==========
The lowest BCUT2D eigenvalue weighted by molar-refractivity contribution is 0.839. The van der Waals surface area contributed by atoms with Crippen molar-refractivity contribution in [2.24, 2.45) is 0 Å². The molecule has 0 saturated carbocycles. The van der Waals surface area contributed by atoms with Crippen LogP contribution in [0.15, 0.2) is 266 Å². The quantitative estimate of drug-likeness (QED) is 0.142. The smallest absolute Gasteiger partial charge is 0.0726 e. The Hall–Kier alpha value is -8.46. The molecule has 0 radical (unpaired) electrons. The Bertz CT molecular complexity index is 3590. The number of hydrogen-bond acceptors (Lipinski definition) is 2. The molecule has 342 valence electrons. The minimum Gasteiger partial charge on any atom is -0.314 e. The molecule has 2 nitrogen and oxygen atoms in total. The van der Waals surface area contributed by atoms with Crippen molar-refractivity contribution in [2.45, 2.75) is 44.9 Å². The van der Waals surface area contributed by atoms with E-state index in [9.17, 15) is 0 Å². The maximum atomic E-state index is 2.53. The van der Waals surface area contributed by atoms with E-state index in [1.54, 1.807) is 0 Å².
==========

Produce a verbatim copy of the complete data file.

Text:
The lowest BCUT2D eigenvalue weighted by molar-refractivity contribution is 0.839. The van der Waals surface area contributed by atoms with Crippen molar-refractivity contribution in [2.24, 2.45) is 0 Å². The molecule has 0 saturated carbocycles. The van der Waals surface area contributed by atoms with Crippen LogP contribution in [0.15, 0.2) is 266 Å². The quantitative estimate of drug-likeness (QED) is 0.142. The smallest absolute Gasteiger partial charge is 0.0726 e. The Hall–Kier alpha value is -8.46. The molecule has 0 radical (unpaired) electrons. The Bertz CT molecular complexity index is 3590. The number of hydrogen-bond acceptors (Lipinski definition) is 2. The molecule has 342 valence electrons. The minimum Gasteiger partial charge on any atom is -0.314 e. The molecule has 2 nitrogen and oxygen atoms in total. The van der Waals surface area contributed by atoms with Crippen molar-refractivity contribution in [2.45, 2.75) is 44.9 Å². The van der Waals surface area contributed by atoms with E-state index in [9.17, 15) is 0 Å². The maximum atomic E-state index is 2.53. The van der Waals surface area contributed by atoms with E-state index in [1.54, 1.807) is 0 Å².